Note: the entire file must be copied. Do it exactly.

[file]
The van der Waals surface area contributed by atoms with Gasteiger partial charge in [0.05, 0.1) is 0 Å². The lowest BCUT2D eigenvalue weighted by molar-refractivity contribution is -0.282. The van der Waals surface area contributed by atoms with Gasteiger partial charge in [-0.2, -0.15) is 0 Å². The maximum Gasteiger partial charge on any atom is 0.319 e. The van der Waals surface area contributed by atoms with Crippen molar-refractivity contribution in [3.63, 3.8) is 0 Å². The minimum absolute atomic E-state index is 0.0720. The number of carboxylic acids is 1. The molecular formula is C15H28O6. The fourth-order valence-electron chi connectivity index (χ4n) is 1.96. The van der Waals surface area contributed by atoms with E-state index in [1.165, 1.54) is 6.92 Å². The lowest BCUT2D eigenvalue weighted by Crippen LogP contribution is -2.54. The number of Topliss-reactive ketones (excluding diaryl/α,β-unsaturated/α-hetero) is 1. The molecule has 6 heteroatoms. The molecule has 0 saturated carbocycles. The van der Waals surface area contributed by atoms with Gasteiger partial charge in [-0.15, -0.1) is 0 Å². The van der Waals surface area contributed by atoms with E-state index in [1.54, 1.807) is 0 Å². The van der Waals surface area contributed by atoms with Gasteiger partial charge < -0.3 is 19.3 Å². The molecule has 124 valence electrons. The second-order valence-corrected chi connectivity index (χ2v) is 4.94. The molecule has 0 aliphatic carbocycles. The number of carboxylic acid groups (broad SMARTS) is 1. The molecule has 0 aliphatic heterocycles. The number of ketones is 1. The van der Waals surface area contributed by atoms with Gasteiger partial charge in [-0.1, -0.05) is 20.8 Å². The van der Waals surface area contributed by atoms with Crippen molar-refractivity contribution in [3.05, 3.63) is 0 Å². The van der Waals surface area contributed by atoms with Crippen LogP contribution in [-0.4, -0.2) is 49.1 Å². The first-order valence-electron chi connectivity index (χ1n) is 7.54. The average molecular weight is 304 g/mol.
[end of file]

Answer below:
The van der Waals surface area contributed by atoms with Gasteiger partial charge in [0.05, 0.1) is 0 Å². The lowest BCUT2D eigenvalue weighted by molar-refractivity contribution is -0.282. The van der Waals surface area contributed by atoms with Gasteiger partial charge in [-0.2, -0.15) is 0 Å². The maximum Gasteiger partial charge on any atom is 0.319 e. The van der Waals surface area contributed by atoms with Crippen molar-refractivity contribution in [3.63, 3.8) is 0 Å². The minimum absolute atomic E-state index is 0.0720. The number of carboxylic acids is 1. The molecular formula is C15H28O6. The fourth-order valence-electron chi connectivity index (χ4n) is 1.96. The van der Waals surface area contributed by atoms with E-state index in [1.165, 1.54) is 6.92 Å². The lowest BCUT2D eigenvalue weighted by Crippen LogP contribution is -2.54. The number of Topliss-reactive ketones (excluding diaryl/α,β-unsaturated/α-hetero) is 1. The molecule has 6 heteroatoms. The molecule has 0 saturated carbocycles. The van der Waals surface area contributed by atoms with Gasteiger partial charge in [-0.15, -0.1) is 0 Å². The van der Waals surface area contributed by atoms with E-state index in [1.54, 1.807) is 0 Å². The van der Waals surface area contributed by atoms with Gasteiger partial charge < -0.3 is 19.3 Å². The molecule has 124 valence electrons. The second-order valence-corrected chi connectivity index (χ2v) is 4.94. The molecule has 0 aliphatic carbocycles. The number of carboxylic acid groups (broad SMARTS) is 1. The molecule has 0 aliphatic heterocycles. The number of ketones is 1. The van der Waals surface area contributed by atoms with Gasteiger partial charge in [-0.1, -0.05) is 20.8 Å². The van der Waals surface area contributed by atoms with Crippen molar-refractivity contribution in [3.05, 3.63) is 0 Å². The van der Waals surface area contributed by atoms with Crippen LogP contribution in [-0.4, -0.2) is 49.1 Å². The first-order valence-electron chi connectivity index (χ1n) is 7.54. The average molecular weight is 304 g/mol.